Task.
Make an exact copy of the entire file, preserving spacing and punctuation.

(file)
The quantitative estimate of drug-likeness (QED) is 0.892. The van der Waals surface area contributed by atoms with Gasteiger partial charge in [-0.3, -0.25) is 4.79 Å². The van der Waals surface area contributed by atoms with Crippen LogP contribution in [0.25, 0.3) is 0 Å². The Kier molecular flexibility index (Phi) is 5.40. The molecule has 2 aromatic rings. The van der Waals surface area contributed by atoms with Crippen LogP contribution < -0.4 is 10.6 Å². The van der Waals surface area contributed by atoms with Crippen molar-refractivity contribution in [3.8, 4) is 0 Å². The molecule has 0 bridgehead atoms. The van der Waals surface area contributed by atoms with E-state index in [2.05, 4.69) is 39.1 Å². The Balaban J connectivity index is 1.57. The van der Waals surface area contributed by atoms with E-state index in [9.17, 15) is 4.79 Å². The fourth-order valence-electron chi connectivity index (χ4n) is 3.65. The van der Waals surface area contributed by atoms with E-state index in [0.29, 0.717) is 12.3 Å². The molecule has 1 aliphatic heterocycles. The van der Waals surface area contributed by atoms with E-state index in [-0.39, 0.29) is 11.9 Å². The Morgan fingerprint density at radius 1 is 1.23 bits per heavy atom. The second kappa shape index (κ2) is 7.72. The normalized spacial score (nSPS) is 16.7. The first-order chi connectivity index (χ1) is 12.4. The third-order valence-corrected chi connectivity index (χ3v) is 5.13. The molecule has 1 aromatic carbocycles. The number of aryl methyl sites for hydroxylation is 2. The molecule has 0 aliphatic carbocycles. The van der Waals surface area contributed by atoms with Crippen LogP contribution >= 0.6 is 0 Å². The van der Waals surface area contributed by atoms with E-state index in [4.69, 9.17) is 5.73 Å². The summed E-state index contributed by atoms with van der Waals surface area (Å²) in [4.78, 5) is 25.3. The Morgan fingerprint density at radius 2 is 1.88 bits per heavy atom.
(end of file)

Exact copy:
The quantitative estimate of drug-likeness (QED) is 0.892. The van der Waals surface area contributed by atoms with Gasteiger partial charge in [-0.3, -0.25) is 4.79 Å². The van der Waals surface area contributed by atoms with Crippen LogP contribution in [0.25, 0.3) is 0 Å². The Kier molecular flexibility index (Phi) is 5.40. The molecule has 2 aromatic rings. The van der Waals surface area contributed by atoms with Crippen LogP contribution < -0.4 is 10.6 Å². The van der Waals surface area contributed by atoms with Crippen molar-refractivity contribution in [3.8, 4) is 0 Å². The molecule has 0 bridgehead atoms. The van der Waals surface area contributed by atoms with E-state index in [2.05, 4.69) is 39.1 Å². The Balaban J connectivity index is 1.57. The van der Waals surface area contributed by atoms with E-state index in [9.17, 15) is 4.79 Å². The fourth-order valence-electron chi connectivity index (χ4n) is 3.65. The van der Waals surface area contributed by atoms with E-state index in [0.29, 0.717) is 12.3 Å². The molecule has 1 aliphatic heterocycles. The van der Waals surface area contributed by atoms with E-state index in [-0.39, 0.29) is 11.9 Å². The Morgan fingerprint density at radius 1 is 1.23 bits per heavy atom. The second kappa shape index (κ2) is 7.72. The normalized spacial score (nSPS) is 16.7. The first-order chi connectivity index (χ1) is 12.4. The third-order valence-corrected chi connectivity index (χ3v) is 5.13. The molecule has 1 aromatic carbocycles. The number of aryl methyl sites for hydroxylation is 2. The molecule has 0 aliphatic carbocycles. The van der Waals surface area contributed by atoms with Crippen LogP contribution >= 0.6 is 0 Å². The van der Waals surface area contributed by atoms with E-state index in [4.69, 9.17) is 5.73 Å². The summed E-state index contributed by atoms with van der Waals surface area (Å²) in [4.78, 5) is 25.3. The Morgan fingerprint density at radius 2 is 1.88 bits per heavy atom.